The holiday season in Greenbelt has always been a festive time, from when the first residents arrived in the experimental town in 1937 in the midst of the Depression, through WWII, and right up to the present day with the challenges presented by a global pandemic. Greenbelt pioneers, as the first occupants were known, brought some traditions with them and developed new ones as they settled in. They were all white families, as Black families sadly were excluded, but a variety of religions were represented. Greenbelt’s planners were aiming for a population that would be 63% Protestant, 30% Catholic, and 7% Jewish (numbers based roughly on the makeup of the larger Washington metropolitan area). Much of what we know about holiday traditions here we have learned from the Cooperator (now the Greenbelt News Review), oral histories, photographs, and artifacts which are part of the collection of the Greenbelt Museum.
1n 1937, holiday celebrations were tempered by the Great Depression which still gripped the nation. Greenbelt was built as part of President Franklin Delano Roosevelt’s New Deal. It was planned and constructed primarily for three reasons: to put people to work, to provide homes to families of low to moderate income, and to be an experiment in modern town planning. Residents were carefully selected and it was expected that they would help to run the town. Many immediately joined committees, clubs, and other groups. There were so many meetings, in fact, that in December of 1938, Dr. Linden S. Dodson suggested at a meeting of the Greenbelt Citizen’s Association, that the last week of December should be “At Home Week in Greenbelt.” There would be no meetings planned, so that residents would be able to spend time at home with their families!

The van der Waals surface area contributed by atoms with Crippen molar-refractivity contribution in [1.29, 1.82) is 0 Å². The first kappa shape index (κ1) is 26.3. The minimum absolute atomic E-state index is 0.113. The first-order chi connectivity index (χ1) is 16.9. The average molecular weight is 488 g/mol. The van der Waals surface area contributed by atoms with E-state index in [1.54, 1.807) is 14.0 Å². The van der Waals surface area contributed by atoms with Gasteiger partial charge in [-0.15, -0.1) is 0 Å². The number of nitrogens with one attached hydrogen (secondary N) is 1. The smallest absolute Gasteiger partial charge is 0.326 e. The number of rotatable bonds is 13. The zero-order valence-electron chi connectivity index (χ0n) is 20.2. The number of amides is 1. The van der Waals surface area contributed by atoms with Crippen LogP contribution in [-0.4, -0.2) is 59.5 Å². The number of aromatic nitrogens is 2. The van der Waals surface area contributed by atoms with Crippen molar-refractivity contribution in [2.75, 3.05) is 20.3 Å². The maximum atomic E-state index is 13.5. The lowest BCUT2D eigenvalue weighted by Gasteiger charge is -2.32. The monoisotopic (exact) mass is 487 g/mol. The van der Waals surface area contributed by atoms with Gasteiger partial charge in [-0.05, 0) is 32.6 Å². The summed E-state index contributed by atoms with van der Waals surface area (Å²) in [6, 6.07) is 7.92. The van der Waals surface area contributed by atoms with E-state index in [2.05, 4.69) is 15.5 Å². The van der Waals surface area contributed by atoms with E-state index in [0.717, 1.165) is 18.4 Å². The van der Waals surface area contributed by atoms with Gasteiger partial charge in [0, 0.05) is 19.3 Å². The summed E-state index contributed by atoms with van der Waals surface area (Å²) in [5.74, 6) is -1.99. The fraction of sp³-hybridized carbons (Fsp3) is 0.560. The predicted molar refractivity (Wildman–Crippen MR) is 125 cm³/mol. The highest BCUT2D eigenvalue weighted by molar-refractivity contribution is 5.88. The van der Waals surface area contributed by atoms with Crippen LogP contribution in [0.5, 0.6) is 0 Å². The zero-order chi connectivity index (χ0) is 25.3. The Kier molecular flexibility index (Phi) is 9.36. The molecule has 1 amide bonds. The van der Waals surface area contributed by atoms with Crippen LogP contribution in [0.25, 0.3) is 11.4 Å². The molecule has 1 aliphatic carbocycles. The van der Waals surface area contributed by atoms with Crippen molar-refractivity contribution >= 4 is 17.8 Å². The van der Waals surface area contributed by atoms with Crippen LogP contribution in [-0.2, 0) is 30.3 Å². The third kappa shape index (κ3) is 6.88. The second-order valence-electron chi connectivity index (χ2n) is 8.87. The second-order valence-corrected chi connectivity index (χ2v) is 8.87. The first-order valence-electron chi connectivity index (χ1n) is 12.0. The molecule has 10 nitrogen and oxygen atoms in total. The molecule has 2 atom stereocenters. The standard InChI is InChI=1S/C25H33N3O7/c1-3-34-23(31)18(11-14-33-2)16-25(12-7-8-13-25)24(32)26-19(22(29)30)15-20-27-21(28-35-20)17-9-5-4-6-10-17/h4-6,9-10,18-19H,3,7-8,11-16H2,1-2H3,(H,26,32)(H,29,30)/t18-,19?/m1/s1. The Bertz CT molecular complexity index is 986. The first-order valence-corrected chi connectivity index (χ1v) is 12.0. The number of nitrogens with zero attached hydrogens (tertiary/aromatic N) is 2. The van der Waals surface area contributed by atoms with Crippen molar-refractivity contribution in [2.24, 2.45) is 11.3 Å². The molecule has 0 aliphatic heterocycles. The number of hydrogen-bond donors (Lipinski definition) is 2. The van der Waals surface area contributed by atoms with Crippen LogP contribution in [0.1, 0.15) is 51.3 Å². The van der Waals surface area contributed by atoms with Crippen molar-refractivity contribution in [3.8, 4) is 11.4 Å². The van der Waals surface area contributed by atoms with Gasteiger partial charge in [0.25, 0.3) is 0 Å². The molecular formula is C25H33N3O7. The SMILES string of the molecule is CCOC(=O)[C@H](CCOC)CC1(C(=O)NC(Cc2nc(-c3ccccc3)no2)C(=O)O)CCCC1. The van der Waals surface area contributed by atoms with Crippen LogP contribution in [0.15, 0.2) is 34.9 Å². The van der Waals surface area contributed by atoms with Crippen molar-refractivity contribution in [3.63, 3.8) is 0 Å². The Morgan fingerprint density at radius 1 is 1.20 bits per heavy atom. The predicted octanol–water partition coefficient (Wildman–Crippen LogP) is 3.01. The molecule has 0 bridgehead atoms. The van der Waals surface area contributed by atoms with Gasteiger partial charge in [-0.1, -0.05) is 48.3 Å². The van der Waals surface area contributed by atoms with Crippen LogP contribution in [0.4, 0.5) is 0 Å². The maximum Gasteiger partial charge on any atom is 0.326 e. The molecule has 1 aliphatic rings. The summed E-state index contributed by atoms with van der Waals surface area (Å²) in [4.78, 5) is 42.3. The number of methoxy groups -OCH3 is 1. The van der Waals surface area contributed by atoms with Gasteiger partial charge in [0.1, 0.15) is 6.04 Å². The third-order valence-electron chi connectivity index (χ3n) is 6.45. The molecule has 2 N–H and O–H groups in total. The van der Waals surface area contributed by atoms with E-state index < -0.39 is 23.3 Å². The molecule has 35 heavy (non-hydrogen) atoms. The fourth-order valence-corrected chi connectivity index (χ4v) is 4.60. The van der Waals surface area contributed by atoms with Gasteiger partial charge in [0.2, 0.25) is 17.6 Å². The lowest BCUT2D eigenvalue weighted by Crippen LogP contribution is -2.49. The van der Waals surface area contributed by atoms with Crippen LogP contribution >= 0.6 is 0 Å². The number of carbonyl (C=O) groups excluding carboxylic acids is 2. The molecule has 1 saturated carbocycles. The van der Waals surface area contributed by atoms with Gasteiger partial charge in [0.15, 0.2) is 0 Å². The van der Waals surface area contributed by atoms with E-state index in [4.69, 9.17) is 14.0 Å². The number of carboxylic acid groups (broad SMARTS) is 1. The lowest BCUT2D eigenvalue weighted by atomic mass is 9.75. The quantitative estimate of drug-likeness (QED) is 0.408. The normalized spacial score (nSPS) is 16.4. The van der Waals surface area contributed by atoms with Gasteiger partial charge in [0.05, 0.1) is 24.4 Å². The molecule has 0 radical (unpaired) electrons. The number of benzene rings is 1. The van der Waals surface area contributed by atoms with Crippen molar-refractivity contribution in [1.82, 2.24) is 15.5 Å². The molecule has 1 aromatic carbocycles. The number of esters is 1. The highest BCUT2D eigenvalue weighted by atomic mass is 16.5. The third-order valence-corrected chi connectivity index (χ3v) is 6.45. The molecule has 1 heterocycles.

Other traditions involved the belt of green space which surrounded the community. Designed to be a space for recreation as well as a buffer against encroaching development, the woods which comprised parts of the green belt, provided many families with holiday greenery. Cassie Mae Stone Snow moved to 7-A Southway with her family in 1943. “Around Christmastime Mama would go to the woods near our court and gather ground cedar to make into beautiful wreaths for us and some of our neighbors.” (Oral history, July 1987)
Another much beloved tradition, especially for Greenbelt children, took place after the Christmas holiday. As Greenbelt pioneer Marty Madden recalls, “…every year on a Friday night in January, not too long after Christmas, they used to give a free ticket to the movie to every kid who would bring the family tree down to Braden Field. We’d hand in our trees and they’d give us our tickets, and that evening there’d be a big bonfire.” (Oral history, August 1987)
There are other long standing holiday traditions in Greenbelt, some of which have had to be modified in order to keep everyone safe and healthy. Typically, Santa arrives on a fire truck to greet everyone who’s gathered for the annual City tree lighting and although that particular event couldn’t take place this year, the annual Festival of Lights Art and Craft show (now in its 48th year!) is happening now - virtually! (Shop the Greenbelt Museum’s selection of items at our online gift shop). Since the Museum first opened in 1987, on the occasion of the city’s 50th anniversary, we have typically decorated the house to approximate as best we can what the holidays looked like in the late ‘30s through the early ‘50s. We hang vintage ornaments on a tree, display old boxes of Christmas lights and tinsel, and have big band versions of Christmas carols in the background. This year, since the house is too small to be open for tours and maintain social distancing, we set up a sparkly aluminum Christmas tree. Stop by to have a look through the first floor window on the garden side of 10B. We always put a menorah on display, as well, and this year we have a new addition - a vintage chrome electric menorah made by the Cromwell Silver Manufacturing Company. It is in the upstairs window on the garden side of 10B.
Another project that we’re working on in lieu of the Museum house being open this month is a slideshow of how Greenbelters have celebrated the winter holidays over the years. We’re looking for all eras and all holidays: Kwanzaa, Hanukkah, Christmas, Yule, Solstice, etc. If you’d like to submit a photo or two, please send them (as high resolution as possible) to firstname.lastname@example.org. The slideshow will be viewable on the Museum’s website and social media channels. By submitting a photo or photos, you are agreeing to this use. Thank you! We’ve been busy collecting images this month for this project and are so pleased to be able to share with you a short video of Santa visiting Lakewood in 1963. The film was shot by W. Gordon Gemeny, December 23, 1963 on Greentree Place and is shared courtesy of Steve Gemeny.